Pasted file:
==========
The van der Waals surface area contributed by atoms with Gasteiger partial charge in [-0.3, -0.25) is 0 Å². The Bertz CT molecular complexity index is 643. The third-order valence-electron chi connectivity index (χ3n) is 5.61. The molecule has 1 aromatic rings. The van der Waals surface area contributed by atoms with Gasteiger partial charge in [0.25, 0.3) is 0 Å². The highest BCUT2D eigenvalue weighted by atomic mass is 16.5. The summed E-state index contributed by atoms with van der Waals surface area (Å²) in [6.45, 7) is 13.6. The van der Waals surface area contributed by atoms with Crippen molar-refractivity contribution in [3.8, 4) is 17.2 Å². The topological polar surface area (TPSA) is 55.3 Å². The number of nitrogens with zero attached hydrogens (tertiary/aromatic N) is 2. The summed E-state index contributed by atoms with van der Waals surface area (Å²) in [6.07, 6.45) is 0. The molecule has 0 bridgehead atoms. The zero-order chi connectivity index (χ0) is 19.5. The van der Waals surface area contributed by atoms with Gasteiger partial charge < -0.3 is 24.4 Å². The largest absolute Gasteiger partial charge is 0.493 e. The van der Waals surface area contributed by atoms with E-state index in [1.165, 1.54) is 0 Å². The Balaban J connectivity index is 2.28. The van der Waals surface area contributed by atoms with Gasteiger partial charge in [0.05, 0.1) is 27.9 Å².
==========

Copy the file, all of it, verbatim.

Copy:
The van der Waals surface area contributed by atoms with Gasteiger partial charge in [-0.3, -0.25) is 0 Å². The Bertz CT molecular complexity index is 643. The third-order valence-electron chi connectivity index (χ3n) is 5.61. The molecule has 1 aromatic rings. The van der Waals surface area contributed by atoms with Gasteiger partial charge in [0.25, 0.3) is 0 Å². The highest BCUT2D eigenvalue weighted by atomic mass is 16.5. The summed E-state index contributed by atoms with van der Waals surface area (Å²) in [6.45, 7) is 13.6. The van der Waals surface area contributed by atoms with Crippen molar-refractivity contribution in [3.8, 4) is 17.2 Å². The topological polar surface area (TPSA) is 55.3 Å². The number of nitrogens with zero attached hydrogens (tertiary/aromatic N) is 2. The summed E-state index contributed by atoms with van der Waals surface area (Å²) in [6.07, 6.45) is 0. The molecule has 0 bridgehead atoms. The zero-order chi connectivity index (χ0) is 19.5. The van der Waals surface area contributed by atoms with Gasteiger partial charge < -0.3 is 24.4 Å². The largest absolute Gasteiger partial charge is 0.493 e. The van der Waals surface area contributed by atoms with E-state index in [1.165, 1.54) is 0 Å². The Balaban J connectivity index is 2.28. The van der Waals surface area contributed by atoms with Gasteiger partial charge in [0.05, 0.1) is 27.9 Å².